Box-office boom

Some good news from box offices both national and local today. First the local.

According to Berkeley Repertory Theatre, coming to the end of its 40th anniversary season,
Nilaja Sun’s No Child… broke the box office record for single-day sales last Saturday (May 24). The previous record was set a couple of months ago by Carrie Fisher’s Wishful Drinking, and that show broke the record set a couple of months before that by Mary Zimmerman’s Argonautika. A happy 40th birthday indeed. By the way, No Child… has been extended a second time through June 11. See it if you can. Visit for information.

Across the country, on a little boulevard I like to call Broadway, the box-office news is pretty good as well. The Broadway League announced today that the season just ended (May 28, 2007-May 25, 2008) took in $937.5 million, down slightly from the previous year’s total of $938.5 million.

League members said last season probably would have broken records were it not for the the stagehands strike, which shut down much of the Broadway theater scene for 19 days.

Here are the season stats, just in case you follow theater like some people follow sports:
36 productions opened on Broadway during 2007-2008:
8 new musicals
1 musical return engagement
4 musical revivals
11 new plays
12 play revivals
Paid attendance at Broadway shows was 12.27 million, down .2 percent from the previous season.

Charlotte St. Martin, executive director of The Broadway League, said in a statement: “While we are disappointed that we didn’t exceed last year’s record-breaking season, we are confident that in the coming season, with such big name shows on the horizon as Billy Elliot, Shrek, West Side Story and Equus, to only name a few, that we will have the best season in recorded history.”

Review: `Squeeze Box’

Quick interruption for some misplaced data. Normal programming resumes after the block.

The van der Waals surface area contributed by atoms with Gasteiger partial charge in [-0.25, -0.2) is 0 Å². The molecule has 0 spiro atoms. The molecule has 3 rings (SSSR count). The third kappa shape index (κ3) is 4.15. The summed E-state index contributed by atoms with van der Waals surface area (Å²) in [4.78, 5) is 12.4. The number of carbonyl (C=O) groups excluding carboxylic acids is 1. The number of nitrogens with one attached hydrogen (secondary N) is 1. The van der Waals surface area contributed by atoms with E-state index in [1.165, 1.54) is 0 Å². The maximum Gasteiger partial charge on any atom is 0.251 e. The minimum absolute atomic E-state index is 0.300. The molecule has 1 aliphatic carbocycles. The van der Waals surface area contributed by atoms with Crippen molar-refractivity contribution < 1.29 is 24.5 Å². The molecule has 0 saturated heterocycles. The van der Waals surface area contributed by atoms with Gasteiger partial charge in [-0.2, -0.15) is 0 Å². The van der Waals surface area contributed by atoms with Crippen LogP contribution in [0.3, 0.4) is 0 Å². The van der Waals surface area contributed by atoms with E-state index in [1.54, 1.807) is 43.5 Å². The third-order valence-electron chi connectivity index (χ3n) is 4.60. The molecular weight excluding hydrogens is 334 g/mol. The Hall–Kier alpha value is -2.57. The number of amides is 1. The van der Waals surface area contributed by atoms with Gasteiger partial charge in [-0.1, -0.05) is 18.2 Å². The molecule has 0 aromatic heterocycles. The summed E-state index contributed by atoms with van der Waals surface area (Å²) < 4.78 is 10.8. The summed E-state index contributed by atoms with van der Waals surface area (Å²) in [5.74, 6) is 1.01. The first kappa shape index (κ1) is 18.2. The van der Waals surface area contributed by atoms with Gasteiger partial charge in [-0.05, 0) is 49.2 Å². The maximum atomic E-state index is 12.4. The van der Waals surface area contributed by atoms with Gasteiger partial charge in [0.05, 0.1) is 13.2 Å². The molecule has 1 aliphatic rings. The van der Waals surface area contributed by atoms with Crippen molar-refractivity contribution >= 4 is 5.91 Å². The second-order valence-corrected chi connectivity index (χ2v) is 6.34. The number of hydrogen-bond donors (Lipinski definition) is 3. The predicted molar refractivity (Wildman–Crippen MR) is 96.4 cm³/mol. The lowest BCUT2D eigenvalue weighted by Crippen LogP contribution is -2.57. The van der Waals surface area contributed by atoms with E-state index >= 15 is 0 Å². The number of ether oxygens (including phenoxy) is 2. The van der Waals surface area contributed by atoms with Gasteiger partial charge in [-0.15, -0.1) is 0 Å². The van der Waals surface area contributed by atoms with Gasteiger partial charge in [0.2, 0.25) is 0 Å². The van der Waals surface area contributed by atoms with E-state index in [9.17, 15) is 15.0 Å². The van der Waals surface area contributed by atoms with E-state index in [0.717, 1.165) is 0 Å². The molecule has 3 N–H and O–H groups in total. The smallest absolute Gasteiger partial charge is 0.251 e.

At The Marsh in San Francisco through June 29


Ann Randolph wrote and stars in Squeeze Box at The Marsh. The solo show is about her loss and rediscovery of faith.

Superb solo show squeezes out laughs, drama
«««1/2 Extraordinary characters


There are certain people who, when they recommend a show, I snap to attention and see the show. One of those people is Anne Bancroft, the late great actress who will never stop delighting me with her talent. Bancroft had this to say about Ann Randolph’s solo show Squeeze Box: “When I first saw [Squeeze Box], I was deeply moved. Ann Randolph’s amazing work, both as a writer and fellow performer, touched my heart and my mind so profoundly that I felt it belonged on the New York stage.”

Bancroft and her husband, Mel Brooks, became producers of Randolph’s show and gave it a successful off-Broadway run in 2004. Since then, Randolph has been doing Squeeze Box around the world while she has continued to develop new work. That’s what brings her to The Marsh in San Francisco. Randolph does her show two nights a week, works on new characters and new monologues and conducts workshops in developing solo shows.

Lucky us.

There’s something so incredibly theatrical about a one-person show. We have two excellent examples in the Bay Area right now – Randolph’s show and Nilaja Sun’s No Child… at Berkeley Repertory Theatre (now extended through June 11) – in which women, on a mostly bare stage, become a cast of characters that we willingly and enthusiastically see beyond the shape and size of the amazing actress creating them.